AWSEA visits the West Bank - Palestine

Palestine is regarded to have been under illegal occupation by The International Court of Justice, the UN General Assembly and the United Nations Security Council since 1948; according to international law an occupying force is responsible for the protection of the civilians living under its control, Israel however ignores this, routinely committing violations of the Geneva conventions; which was drawn up to ensure that civilians would never again suffer like the Jews of Europe suffered under the Nazi occupation. Today Israel is one of the leading violators of this convention.

AWSEA’s visit to the West Bank hit home the reality of just how bad the situation is for the majority of Palestinians living under the occupation. Palestinians in the West Bank are completely dictated by the Israeli forces in all aspects of their lives; their movement, education, employment opportunities and even access to health care is all controlled or influenced by the occupying forces.

Below is a collage of the Separation wall that is being built right through West Bank. The second picture on the right shows the wall being built around settlements. The wall has such an over bearing and unfriendly presence in West Bank.

Day One, 10th April: AWSEA travelled an hour out of Ramallah to Bethlehem, where we visited Al Mehwar centre for domestic violence. The centre was opened to provide a shelter and a safe escape for girls escaping from domestic violence, the centre is a first of its kind in the West Bank and takes an innovative and unheard of approach when dealing with the issue of domestic violence.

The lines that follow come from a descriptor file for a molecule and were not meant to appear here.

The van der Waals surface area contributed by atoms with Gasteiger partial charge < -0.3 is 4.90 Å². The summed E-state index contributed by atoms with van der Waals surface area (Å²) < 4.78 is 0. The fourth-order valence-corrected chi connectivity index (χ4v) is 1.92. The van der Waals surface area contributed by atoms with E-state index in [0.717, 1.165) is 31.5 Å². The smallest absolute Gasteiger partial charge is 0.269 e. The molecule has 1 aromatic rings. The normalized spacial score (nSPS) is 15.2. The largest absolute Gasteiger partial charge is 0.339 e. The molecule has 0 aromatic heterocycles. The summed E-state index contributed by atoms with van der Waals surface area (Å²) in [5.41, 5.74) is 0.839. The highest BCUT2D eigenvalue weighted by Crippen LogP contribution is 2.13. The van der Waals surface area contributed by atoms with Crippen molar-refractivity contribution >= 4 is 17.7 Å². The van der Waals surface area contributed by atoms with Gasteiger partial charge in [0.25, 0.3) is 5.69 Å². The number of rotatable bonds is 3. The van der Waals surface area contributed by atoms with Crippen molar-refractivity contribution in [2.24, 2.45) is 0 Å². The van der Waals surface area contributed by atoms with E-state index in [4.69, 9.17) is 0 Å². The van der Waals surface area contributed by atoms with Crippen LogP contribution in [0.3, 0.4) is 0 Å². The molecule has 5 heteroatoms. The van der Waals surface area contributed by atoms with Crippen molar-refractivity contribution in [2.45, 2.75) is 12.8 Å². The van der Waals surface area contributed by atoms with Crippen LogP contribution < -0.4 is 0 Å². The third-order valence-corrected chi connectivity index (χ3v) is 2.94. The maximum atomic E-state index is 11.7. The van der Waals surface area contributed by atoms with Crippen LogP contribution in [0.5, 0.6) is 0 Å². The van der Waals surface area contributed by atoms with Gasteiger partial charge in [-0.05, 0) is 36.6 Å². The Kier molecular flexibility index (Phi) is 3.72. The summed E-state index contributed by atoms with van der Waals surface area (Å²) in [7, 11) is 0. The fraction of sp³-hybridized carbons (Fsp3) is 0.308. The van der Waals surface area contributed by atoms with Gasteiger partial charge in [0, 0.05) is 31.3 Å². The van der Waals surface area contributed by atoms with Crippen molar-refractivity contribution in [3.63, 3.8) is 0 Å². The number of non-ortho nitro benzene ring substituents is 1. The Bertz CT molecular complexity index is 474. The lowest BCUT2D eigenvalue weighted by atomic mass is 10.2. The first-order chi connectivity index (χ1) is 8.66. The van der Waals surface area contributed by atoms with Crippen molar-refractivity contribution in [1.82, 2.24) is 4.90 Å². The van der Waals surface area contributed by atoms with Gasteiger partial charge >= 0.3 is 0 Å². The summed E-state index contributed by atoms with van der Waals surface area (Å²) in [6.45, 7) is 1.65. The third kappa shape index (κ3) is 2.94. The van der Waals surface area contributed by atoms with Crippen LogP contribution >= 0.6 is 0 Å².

The centre works with the local ministry of social welfare when dealing with these women; it is a group effort from all parties. The centre acknowledged the mistrust that may come from the local community because of the job the centre planned to do i.e. provide girls that have run away from home due to domestic violence a place to stay, any girl leaving her home for whatever reason is culturally considered unacceptable, which is why when the centre opened, to bridge the gap between the community and the centre and to avoid any suspicion of the aims and purpose of the centre it also opened a nursery and a gym; these services would be provided to the local community also.

The role of the centre in a society where suffers of domestic violence are expected to suffer in silence, is much needed and for a change addresses a severe social.

(Above are pictures taken at the domestic violence center, which also has a nursery on its grounds)